There is the possibility that as families get economic and educational boosts from Making Connections, they'll simply move out of the area, leaving the individuals, but not the community, better off. Yarrow says one measure of success will be leaving White Center "a place where people want to stay, where they want to raise their kids."

But will they be able to stay? Traditionally, as poor neighborhoods become more attractive places to live, people with more money move in, and rising costs drive the poor people out. Why shouldn't gentrification undercut the current efforts to improve people's lives and the existing community in White Center? Can anything stop it?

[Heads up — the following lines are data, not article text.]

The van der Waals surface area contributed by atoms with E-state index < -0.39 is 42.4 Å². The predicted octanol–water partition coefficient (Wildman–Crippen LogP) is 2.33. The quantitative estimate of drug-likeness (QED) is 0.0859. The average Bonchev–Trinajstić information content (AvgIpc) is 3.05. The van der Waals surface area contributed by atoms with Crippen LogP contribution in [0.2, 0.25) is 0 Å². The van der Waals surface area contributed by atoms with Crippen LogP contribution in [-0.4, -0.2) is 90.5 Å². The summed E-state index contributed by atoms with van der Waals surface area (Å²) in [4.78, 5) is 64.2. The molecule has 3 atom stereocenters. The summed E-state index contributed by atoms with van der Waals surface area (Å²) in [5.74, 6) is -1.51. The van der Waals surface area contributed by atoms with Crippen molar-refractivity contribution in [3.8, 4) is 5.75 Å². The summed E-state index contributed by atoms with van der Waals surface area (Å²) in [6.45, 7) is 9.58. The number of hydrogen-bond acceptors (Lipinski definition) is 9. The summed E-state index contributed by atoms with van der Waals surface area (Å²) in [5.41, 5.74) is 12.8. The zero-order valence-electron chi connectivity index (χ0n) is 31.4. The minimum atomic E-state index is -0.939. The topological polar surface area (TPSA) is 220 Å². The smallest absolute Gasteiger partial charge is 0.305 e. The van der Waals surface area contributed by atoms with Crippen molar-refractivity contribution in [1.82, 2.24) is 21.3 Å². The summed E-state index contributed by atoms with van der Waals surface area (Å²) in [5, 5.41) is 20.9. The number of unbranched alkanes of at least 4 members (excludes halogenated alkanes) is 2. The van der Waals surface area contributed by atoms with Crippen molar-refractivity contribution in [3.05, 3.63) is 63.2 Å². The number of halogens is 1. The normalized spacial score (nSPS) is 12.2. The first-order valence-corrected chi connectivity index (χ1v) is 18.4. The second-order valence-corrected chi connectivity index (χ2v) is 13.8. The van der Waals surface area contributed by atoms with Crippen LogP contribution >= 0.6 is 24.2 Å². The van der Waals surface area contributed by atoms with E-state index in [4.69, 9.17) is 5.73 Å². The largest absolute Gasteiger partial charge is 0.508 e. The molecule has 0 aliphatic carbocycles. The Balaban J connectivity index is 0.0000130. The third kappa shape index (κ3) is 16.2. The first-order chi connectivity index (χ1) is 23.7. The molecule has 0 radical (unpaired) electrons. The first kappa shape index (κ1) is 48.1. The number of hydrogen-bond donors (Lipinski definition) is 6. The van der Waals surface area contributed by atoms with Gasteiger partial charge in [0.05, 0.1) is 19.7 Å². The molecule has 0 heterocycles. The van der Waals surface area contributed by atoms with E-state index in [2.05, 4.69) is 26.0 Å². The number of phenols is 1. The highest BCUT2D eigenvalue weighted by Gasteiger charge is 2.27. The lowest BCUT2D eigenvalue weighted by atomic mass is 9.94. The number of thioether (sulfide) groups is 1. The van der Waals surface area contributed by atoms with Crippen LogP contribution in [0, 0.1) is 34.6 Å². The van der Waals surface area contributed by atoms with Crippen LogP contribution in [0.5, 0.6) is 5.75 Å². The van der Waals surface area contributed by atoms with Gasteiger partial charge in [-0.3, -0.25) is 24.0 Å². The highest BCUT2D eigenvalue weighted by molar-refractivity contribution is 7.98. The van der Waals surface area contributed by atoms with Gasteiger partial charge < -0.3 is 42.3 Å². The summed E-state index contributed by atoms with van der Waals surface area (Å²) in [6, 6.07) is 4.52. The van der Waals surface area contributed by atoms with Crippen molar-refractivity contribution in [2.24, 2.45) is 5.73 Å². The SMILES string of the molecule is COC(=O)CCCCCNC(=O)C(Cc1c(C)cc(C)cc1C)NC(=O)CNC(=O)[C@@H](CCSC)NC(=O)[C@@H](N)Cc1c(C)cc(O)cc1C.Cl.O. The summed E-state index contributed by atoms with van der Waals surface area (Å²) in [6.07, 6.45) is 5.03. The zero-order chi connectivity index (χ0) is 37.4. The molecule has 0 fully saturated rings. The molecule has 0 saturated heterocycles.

There are certainly unknowns, as virtually everyone readily acknowledges. Greenbridge won't prevent the gentrification of White Center. The White Center Community Development Association is exploring the possibility of banking land so that there will be some place to build affordable housing in the future. Yarrow says the Annie E. Casey Foundation was well aware of the risk of gentrification. He agrees that affordable housing will be a key. The Making Connections program is "a very neighborhood-based approach," he says, but affordable housing "can't be dealt with neighborhood-by-neighborhood."


Please support independent local news for all.

We rely on donations from readers like you to sustain Crosscut's in-depth reporting on issues critical to the PNW.


About the Authors & Contributors

Daniel Jack Chasan

Daniel Jack Chasan

Daniel Jack Chasan is an author, attorney, and writer of many articles about Northwest environmental issues.